Parley P. Pratt, History of the Late Persecution, 1839

  • Source Note
  • Historical Introduction
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their march for , with their artillery and  military stores, declaring that they would now drive  the citizens from and from coun ties, which were settled mostly by our people.—  In this march they took a number of the citizens  prisoners, among whom was , a minis ter of the Gospel, and an excellent citizen of . They kept him a number of days,  while his wife and children mourned his absence, and  they held frequent consultations to kill him, but at  length he was set at liberty. Our forces assembled in   to the number of several hundred, to  protect their homes; and at length a detachment of  about one hundred men, under the command of Col.  , met the robbers, and took from them  their artillery, which consisted of one six pounder, and  some powder and balls also, were taken from the en emy. All this was done without bloodshed, as the  robbers buried their cannon in the earth and fled at  the first news of the approach of our army. While  the army were busily engaged in searching the camp  of the robbers to find their field piece, a young lad saw  some swine rooting in the middle of the highway, and  he at length discovered some projecting part of the can non, which had been uncovered by the swine, and he  exclaimed, “here is the cannon.” At this, the sol diers gathered round, and soon raised the monster from  its untimely grave. It was taken in triumph to the  city of , and there on the heights of ,  amid rejoicing thousands, it uttered its voice in favor  of liberty and law, and told the sad tale of some twen ty miles around, that the robbers had lost their God of  war, notwithstanding the pious prayers of priest .  On another occasion the Robbers were transporting  a waggon load of arms and ammunition from to , through , but in   they providentially broke the[i]r waggon. In  the mean time our sheriff got wind of the movements, [p. 31]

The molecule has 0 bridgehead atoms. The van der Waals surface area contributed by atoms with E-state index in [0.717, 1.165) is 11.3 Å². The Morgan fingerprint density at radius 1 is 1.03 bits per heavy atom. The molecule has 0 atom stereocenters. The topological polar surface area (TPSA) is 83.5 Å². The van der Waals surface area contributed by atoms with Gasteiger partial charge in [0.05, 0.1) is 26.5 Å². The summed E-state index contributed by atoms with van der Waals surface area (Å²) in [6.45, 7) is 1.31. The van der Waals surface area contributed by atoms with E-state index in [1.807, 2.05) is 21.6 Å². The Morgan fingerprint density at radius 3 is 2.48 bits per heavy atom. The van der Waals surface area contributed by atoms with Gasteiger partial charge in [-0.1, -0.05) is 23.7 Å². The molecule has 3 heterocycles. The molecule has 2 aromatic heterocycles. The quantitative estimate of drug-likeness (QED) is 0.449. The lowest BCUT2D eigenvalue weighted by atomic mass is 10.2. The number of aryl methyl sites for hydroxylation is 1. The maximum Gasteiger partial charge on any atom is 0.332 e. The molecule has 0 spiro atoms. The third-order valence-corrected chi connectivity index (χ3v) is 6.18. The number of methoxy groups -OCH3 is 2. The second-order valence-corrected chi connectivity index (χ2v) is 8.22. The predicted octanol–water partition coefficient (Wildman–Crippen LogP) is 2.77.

their march for , with their artillery and military stores, declaring that they would now drive the citizens from and from counties, which were settled mostly by our people.— In this march they took a number of the citizens prisoners, among whom was , a minister of the Gospel, and an excellent citizen of . They kept him a number of days, while his wife and children mourned his absence, and they held frequent consultations to kill him, but at length he was set at liberty. Our forces assembled in to the number of several hundred, to protect their homes; and at length a detachment of about one hundred men, under the command of Col. , met the robbers, and took from them their artillery, which consisted of one six pounder, and some powder and balls also, were taken from the enemy. All this was done without bloodshed, as the robbers buried their cannon in the earth and fled at the first news of the approach of our army. While the army were busily engaged in searching the camp of the robbers to find their field piece, a young lad saw some swine rooting in the middle of the highway, and he at length discovered some projecting part of the cannon, which had been uncovered by the swine, and he exclaimed, “here is the cannon.” At this, the soldiers gathered round, and soon raised the monster from its untimely grave. It was taken in triumph to the city of , and there on the heights of , amid rejoicing thousands, it uttered its voice in favor of liberty and law, and told the sad tale of some twenty miles around, that the robbers had lost their God of war, notwithstanding the pious prayers of priest . On another occasion the Robbers were transporting a waggon load of arms and ammunition from to , through , but in they providentially broke their waggon. In the mean time our sheriff got wind of the movements, [p. 31]
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